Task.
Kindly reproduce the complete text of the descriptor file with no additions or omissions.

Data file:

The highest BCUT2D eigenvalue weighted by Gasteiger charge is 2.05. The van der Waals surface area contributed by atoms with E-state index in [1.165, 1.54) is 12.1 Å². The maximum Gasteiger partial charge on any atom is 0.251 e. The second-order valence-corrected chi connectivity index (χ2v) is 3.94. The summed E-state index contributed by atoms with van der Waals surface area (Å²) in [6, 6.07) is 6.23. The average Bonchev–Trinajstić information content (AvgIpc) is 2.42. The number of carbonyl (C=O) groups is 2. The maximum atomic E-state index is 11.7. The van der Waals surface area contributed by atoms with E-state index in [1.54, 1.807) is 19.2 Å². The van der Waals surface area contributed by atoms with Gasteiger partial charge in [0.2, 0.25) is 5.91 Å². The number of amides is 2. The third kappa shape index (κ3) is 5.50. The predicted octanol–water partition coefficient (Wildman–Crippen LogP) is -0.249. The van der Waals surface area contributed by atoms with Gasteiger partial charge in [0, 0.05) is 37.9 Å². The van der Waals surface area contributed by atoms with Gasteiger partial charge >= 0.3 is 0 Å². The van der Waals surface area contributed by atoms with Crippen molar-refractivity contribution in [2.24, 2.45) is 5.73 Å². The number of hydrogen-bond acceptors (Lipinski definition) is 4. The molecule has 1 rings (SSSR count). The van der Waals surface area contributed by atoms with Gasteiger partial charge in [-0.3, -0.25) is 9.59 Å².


The highest BCUT2D eigenvalue weighted by Gasteiger charge is 2.05. The van der Waals surface area contributed by atoms with E-state index in [1.165, 1.54) is 12.1 Å². The maximum Gasteiger partial charge on any atom is 0.251 e. The second-order valence-corrected chi connectivity index (χ2v) is 3.94. The summed E-state index contributed by atoms with van der Waals surface area (Å²) in [6, 6.07) is 6.23. The average Bonchev–Trinajstić information content (AvgIpc) is 2.42. The number of carbonyl (C=O) groups is 2. The maximum atomic E-state index is 11.7. The van der Waals surface area contributed by atoms with E-state index in [1.54, 1.807) is 19.2 Å². The van der Waals surface area contributed by atoms with Gasteiger partial charge in [0.2, 0.25) is 5.91 Å². The number of amides is 2. The third kappa shape index (κ3) is 5.50. The predicted octanol–water partition coefficient (Wildman–Crippen LogP) is -0.249. The van der Waals surface area contributed by atoms with Gasteiger partial charge in [0, 0.05) is 37.9 Å². The van der Waals surface area contributed by atoms with Gasteiger partial charge >= 0.3 is 0 Å². The van der Waals surface area contributed by atoms with Crippen molar-refractivity contribution in [2.24, 2.45) is 5.73 Å². The number of hydrogen-bond acceptors (Lipinski definition) is 4. The molecule has 1 rings (SSSR count). The van der Waals surface area contributed by atoms with Gasteiger partial charge in [-0.3, -0.25) is 9.59 Å².